In many Aborigine cultures there is no such word as should. There either is or there is not. You do what you can, and you live with what you did, not what you should have, could have or would have. If you are constantly looking at the world as how it could have been better if only you would have done what you should have done, then you don’t have time to enjoy what is around you and any accomplishments you made on any given day. This unfortunately can be passed down generationally. Has your child ever said to you, “Watch me jump. Watch me stand on my hands. Watch me dive in the pool. Watch me catch the ball. “Children don’t stop and say, “Oh, I should have done that better” unless they have somehow been taught by the adults or the circumstances in their lives that what they do is just not good enough.
Another way of addressing your stress is suggested in a book by Dr. Marty Rossman called The Worry Solution. Dr. Rossman’s interest, among other things, is the way in which meditation can disengage you from whatever it is you are worrying about. He points out that very often in today’s world we find people who have anxiety over something that they speculate might happen rather than something tangible. His book discusses how meditation can help you change the way your mind obsesses over things you can’t do anything about. He also points out that random anxiety, even if it has no real basis, is just as harmful to your body as the problem that is absolutely real. Moreover, the structure of your DNA can be changed to shorten your life if you don’t make the effort to control it because there is no solution for something that isn’t real. Read more about Dr. Rossman and his “Worry Solution.”
We end with some strategies from Dr Hanson’s website (and added some of our own). He gives some ways to wire positive experiences in our brain (via Neuroplasticity) to counteract the way we are more rigged to negative experiences and anxiety. He states that emotions organize the brain as a whole. As opposed to stress and anxiety, positive emotions have far-reaching benefits and include the following:
- Lift mood; increase optimism, resilience
- Counteract trauma
- Strengthen immune and protect cardiovascular systems
- Overall: “broaden and build”
- Create positive cycles
Tips for How to Take In the Good
- Look for positive facts/events and let them become positive experiences. (This helps the brain to register long enough for neurons to fire together positively to start wiring together positively!)
- Become mindful of positive experiences. This means we must engage more actively when we have them. If someone gives you a compliment….take it in!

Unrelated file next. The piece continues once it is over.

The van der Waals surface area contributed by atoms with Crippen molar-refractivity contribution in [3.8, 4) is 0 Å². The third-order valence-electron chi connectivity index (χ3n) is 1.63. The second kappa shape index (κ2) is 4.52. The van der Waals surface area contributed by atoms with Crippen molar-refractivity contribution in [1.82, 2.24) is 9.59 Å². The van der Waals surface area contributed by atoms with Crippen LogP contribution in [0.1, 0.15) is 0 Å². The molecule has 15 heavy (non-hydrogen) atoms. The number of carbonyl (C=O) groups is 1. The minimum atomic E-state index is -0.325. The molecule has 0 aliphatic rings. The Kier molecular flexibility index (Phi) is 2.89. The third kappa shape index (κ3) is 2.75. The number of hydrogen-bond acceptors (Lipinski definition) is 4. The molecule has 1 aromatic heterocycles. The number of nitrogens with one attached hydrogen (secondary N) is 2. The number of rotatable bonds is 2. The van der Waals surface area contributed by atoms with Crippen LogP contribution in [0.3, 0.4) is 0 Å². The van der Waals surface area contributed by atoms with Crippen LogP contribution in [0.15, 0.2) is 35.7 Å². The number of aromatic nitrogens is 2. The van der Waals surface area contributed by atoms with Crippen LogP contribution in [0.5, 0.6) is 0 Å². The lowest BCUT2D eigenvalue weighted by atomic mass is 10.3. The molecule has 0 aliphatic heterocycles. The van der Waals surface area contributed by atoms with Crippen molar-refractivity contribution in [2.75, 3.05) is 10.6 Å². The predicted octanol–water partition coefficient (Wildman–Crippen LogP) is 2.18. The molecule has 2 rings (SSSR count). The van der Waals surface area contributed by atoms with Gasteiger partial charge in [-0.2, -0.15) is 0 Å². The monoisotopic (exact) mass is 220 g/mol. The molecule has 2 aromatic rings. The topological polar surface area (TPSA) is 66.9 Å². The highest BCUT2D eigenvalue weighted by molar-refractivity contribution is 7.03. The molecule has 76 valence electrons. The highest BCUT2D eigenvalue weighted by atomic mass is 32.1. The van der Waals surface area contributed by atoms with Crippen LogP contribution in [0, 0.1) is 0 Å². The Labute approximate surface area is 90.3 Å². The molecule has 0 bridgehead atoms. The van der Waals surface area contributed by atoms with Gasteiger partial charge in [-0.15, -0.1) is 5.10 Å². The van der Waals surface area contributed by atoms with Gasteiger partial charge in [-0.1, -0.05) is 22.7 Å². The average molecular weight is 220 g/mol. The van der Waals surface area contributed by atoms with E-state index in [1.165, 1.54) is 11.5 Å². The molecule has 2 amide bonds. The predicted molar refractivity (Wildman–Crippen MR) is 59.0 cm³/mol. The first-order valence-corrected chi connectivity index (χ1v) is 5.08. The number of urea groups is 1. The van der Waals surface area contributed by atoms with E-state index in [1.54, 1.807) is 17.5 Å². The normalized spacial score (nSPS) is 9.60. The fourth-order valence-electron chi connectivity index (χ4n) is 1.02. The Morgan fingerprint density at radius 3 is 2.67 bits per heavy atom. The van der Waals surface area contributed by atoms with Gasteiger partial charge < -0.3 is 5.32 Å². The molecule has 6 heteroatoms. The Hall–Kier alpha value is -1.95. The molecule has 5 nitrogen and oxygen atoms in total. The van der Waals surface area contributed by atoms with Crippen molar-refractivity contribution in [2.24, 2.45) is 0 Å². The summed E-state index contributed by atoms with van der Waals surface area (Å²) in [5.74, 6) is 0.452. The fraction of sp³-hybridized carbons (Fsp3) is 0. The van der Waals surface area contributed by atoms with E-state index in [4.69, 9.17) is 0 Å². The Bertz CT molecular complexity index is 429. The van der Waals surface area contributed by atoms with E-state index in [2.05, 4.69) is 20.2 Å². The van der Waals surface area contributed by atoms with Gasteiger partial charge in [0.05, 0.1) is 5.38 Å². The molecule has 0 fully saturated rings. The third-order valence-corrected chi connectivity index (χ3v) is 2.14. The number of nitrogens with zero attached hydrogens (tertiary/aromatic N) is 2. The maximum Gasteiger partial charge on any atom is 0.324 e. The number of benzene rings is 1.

- When you feel happy about something, keep it with you as long as you can. Let it soak into your mind and body like the way the sun shines on your face on a warm day. Sustain it for 10-20-30 seconds and intensify it.
- Make positive remarks to the people around you about your happy feelings.
- When you feel unhappy, sit quietly and focus on the thoughts and memories both past and present that create happiness as an antidote to the negative ones.
- Focus on the positive things your children say or do that is funny, uplifting, and priceless.
- Take time at night to recap the wonderful parts of the day with your children.
- Share with our family what you are grateful for at dinner time.
- Find poetry, songs or uplifting quotations to help you remember the beauty of life and its potential.
- Lastly, take in the small pleasures of ordinary life.
We often find much pleasure on hearing the songs of birds and admire their graceful nature as a way to help us relax. When we watch the geese coming in for a landing on the waters of the river Thames, and hear their majestic wings wafting above, it is easy to see that they are fully into being in their body as they honk and splash into the water.
When birds fly along the coast of California, like all birds, they may be responding to a fear of danger. However, when they rise above the danger in the air, they soar and glide with such beauty and freedom. It’s a good metaphor for us to see ourselves as capable of rising above our negative feelings into that spaciousness, that presence, where we don’t have to feel like we need to control or react when we feel anxious. We can just surrender into what ever we are feeling and remember why we are here on this earth. When we are able to be in a more mindful and meditative state, we are much more present to help others. Like the meaningful words in the song below by Larry Henley and Jeff Silbar, we can find the courage to rise above our anxieties, and help support our children and others as they take off into unfamiliar territories.
I can fly higher than an eagle,
For you are the wind beneath my wings.
© George Papciak